The global backdrop is likely to remain supportive of emerging markets in 2008, but the year ahead will likely be a more challenging one, according to Merrill Lynch.

ôEmerging equity markets are on course for another impressive year,ö Merrill Lynch says in a report. ôThe backdrop is likely to remain the dominant feature, with China and global growth still going strong, further commodity-price strength, and a weaker US dollar. All of this should lead to further outperformance, but not without risks.ö

Price returns for 2007 are currently annualising at 35%, following 52%, 22%, 30% and 29%, respectively, in the previous four years. Returns in 2007 from emerging market equities are beating modest gains in competing asset classes such as emerging market debt (up 6% so far this year) and developed market equities (up 8% so far this year).

Merrill LynchÆs bullish arguments include expectations that economic growth in emerging markets will remain strong. It forecasts a real gross domestic product growth o 8.0% and nominal GDP growth of 13.0% for emerging markets. ôIn our view, that makes the 15% consensus earnings per share forecast for next year achievable.ö

The key cyclical drivers for emerging markets equities are the boom in China, the bull market in commodities and the bear market in the US dollar, Merrill Lynch says.

None of these secular trends are over, according to the Merrill Lynch Economics group, and none are expected to meaningfully reverse in 2008. Until they do, emerging markets equity drivers are bullish and equities can, albeit ônervouslyö, ignore a G7 slowdown.

Despite Merrill LynchÆs optimism, it acknowledges that the risks going into 2008 are manifold. Risks include stagflation, the US dollar crisis, a global credit crunch, which are already worrying investors now.

In addition, Merrill Lynch is wary of emerging markets capital controls. Higher-than-expected inflation across the emerging, combined with higher-than-desired capital inflows could have two undesirable consequences for emerging markets -- capital controls and foreign exchange pegs.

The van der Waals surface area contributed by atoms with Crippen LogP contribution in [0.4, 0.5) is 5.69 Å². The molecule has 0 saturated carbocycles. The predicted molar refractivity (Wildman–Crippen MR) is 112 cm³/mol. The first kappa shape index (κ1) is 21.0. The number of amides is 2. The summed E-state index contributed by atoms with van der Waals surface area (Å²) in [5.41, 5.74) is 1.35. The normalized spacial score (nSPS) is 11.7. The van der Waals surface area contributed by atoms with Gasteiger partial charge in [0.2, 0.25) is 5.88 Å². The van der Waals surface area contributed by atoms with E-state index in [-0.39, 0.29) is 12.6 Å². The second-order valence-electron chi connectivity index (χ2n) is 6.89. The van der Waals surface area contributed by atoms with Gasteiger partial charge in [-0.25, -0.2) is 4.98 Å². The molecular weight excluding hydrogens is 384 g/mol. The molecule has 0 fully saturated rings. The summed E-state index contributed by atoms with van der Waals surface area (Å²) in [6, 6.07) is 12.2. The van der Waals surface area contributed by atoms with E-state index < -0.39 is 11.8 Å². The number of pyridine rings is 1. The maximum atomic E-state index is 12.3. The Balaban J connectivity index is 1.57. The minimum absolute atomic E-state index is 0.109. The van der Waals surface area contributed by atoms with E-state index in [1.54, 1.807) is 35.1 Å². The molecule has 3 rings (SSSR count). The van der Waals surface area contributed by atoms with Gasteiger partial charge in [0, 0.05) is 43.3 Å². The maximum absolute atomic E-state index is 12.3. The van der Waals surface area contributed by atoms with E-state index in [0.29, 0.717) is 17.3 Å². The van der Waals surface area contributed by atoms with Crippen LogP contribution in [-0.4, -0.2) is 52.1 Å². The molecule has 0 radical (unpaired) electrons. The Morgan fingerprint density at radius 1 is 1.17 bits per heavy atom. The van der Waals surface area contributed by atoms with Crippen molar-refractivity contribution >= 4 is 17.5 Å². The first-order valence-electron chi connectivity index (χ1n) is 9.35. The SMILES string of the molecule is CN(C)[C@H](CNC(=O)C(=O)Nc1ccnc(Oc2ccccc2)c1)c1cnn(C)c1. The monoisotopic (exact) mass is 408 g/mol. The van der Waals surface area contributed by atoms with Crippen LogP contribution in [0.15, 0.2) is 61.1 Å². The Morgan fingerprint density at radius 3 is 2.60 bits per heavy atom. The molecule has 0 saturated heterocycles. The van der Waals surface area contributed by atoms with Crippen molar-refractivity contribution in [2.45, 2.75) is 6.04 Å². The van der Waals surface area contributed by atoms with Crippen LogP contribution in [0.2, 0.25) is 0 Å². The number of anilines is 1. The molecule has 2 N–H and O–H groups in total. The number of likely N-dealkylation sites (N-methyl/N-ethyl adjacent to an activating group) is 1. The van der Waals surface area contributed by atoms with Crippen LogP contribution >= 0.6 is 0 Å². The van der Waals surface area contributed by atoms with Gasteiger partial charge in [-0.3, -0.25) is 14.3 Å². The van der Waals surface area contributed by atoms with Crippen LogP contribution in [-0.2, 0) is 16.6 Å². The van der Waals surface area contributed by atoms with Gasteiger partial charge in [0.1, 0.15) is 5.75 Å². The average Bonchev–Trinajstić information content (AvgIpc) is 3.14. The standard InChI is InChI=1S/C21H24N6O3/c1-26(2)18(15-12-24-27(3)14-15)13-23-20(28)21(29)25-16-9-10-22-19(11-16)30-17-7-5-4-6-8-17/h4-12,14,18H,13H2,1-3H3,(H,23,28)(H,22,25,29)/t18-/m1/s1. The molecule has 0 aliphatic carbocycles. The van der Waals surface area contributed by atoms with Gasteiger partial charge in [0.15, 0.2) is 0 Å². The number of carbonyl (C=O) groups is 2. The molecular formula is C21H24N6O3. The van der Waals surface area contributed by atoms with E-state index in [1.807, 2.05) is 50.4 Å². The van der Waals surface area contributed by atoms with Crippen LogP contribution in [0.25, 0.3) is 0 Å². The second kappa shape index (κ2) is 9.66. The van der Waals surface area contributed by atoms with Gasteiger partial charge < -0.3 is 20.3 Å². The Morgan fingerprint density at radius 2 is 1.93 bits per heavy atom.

The possibility of a European and Japanese recession is also a concern for Merrill Lynch. If Europe and Japan join the US in recession, then the likelihood of a bear market in commodities and a bear market in developed market equities would increase sharply. Neither would be good news for emerging markets equities.

ôThe year 2008 is clearly littered with risks, and no doubt equity markets will remain volatile, but we are convinced that the basic story for emerging markets is a good one,ö Merrill Lynch says.

Merrill Lynch believes the US dollar is near fair value, but that does not imply
it may not overshoot. ôA dollar crisis is a possibility, but not our base case.ö

The risks of a US dollar crisis are rising, and these include global growth slowing significantly and rising emerging markets inflation that would lead to various forms of policy tightening including capital controls.

Relative valuations have changed somewhat over the past year and has led Merrill Lynch to conclude that emerging markets equities have reached valuation parity with developed market equities but can certainly keep going due to superior earnings growth; emerging markets debt has become richer relative to US credit; and stable inflation in local markets over the past few years means that most of the big convergence stories have run their course.

By historical standards, emerging markets equities are not so cheap compared with emerging markets debt debt anymore, but the trend of equity outperformance û while likely choppier going forward û is unlikely to be altered in the next year, Merrill Lynch says.

Merrill Lynch says equity leadership is likely to remain with the Brazil, India, Russia, China (Bric) markets, resources, industrials, infrastructure, and consumer financials. It adds relative value supports resource stocks in BRIC markets and domestic demand plays in non-BRIC markets. It is also long on the Middle East.